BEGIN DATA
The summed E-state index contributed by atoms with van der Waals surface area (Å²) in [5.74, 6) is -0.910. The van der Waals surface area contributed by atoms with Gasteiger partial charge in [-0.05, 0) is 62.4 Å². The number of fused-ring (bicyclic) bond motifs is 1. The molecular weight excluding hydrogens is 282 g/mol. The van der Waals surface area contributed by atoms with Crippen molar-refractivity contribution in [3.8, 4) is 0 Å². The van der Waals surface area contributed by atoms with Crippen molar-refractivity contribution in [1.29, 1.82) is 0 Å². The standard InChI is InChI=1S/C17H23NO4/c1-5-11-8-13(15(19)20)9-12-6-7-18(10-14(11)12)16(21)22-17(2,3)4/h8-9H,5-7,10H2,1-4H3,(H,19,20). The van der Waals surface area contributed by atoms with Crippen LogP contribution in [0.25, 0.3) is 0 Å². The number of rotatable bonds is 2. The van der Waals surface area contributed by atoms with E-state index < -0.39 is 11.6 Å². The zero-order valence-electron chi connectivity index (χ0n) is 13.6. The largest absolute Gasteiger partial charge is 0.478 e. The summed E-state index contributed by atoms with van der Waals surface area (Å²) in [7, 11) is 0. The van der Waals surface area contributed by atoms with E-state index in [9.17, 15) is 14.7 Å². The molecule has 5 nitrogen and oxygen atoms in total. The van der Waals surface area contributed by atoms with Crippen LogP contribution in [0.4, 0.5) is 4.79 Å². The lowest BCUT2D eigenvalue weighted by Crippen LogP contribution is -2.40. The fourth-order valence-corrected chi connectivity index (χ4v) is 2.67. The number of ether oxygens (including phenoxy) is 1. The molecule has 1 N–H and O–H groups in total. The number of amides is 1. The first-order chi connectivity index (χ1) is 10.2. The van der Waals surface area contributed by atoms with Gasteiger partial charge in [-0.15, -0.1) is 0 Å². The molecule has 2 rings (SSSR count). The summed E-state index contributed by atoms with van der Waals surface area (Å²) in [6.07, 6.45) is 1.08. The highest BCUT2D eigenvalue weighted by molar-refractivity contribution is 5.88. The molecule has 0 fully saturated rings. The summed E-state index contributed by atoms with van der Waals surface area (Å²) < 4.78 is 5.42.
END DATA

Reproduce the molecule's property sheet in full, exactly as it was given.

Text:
The summed E-state index contributed by atoms with van der Waals surface area (Å²) in [5.74, 6) is -0.910. The van der Waals surface area contributed by atoms with Gasteiger partial charge in [-0.05, 0) is 62.4 Å². The number of fused-ring (bicyclic) bond motifs is 1. The molecular weight excluding hydrogens is 282 g/mol. The van der Waals surface area contributed by atoms with Crippen molar-refractivity contribution in [3.8, 4) is 0 Å². The van der Waals surface area contributed by atoms with Crippen molar-refractivity contribution in [1.29, 1.82) is 0 Å². The standard InChI is InChI=1S/C17H23NO4/c1-5-11-8-13(15(19)20)9-12-6-7-18(10-14(11)12)16(21)22-17(2,3)4/h8-9H,5-7,10H2,1-4H3,(H,19,20). The van der Waals surface area contributed by atoms with Crippen LogP contribution in [0.25, 0.3) is 0 Å². The number of rotatable bonds is 2. The van der Waals surface area contributed by atoms with E-state index < -0.39 is 11.6 Å². The zero-order valence-electron chi connectivity index (χ0n) is 13.6. The largest absolute Gasteiger partial charge is 0.478 e. The summed E-state index contributed by atoms with van der Waals surface area (Å²) in [7, 11) is 0. The van der Waals surface area contributed by atoms with E-state index in [9.17, 15) is 14.7 Å². The molecule has 5 nitrogen and oxygen atoms in total. The van der Waals surface area contributed by atoms with Crippen LogP contribution in [0.4, 0.5) is 4.79 Å². The lowest BCUT2D eigenvalue weighted by Crippen LogP contribution is -2.40. The fourth-order valence-corrected chi connectivity index (χ4v) is 2.67. The number of ether oxygens (including phenoxy) is 1. The molecule has 1 N–H and O–H groups in total. The number of amides is 1. The first-order chi connectivity index (χ1) is 10.2. The van der Waals surface area contributed by atoms with Gasteiger partial charge in [-0.15, -0.1) is 0 Å². The molecule has 2 rings (SSSR count). The summed E-state index contributed by atoms with van der Waals surface area (Å²) in [6.07, 6.45) is 1.08. The highest BCUT2D eigenvalue weighted by molar-refractivity contribution is 5.88. The molecule has 0 fully saturated rings. The summed E-state index contributed by atoms with van der Waals surface area (Å²) < 4.78 is 5.42.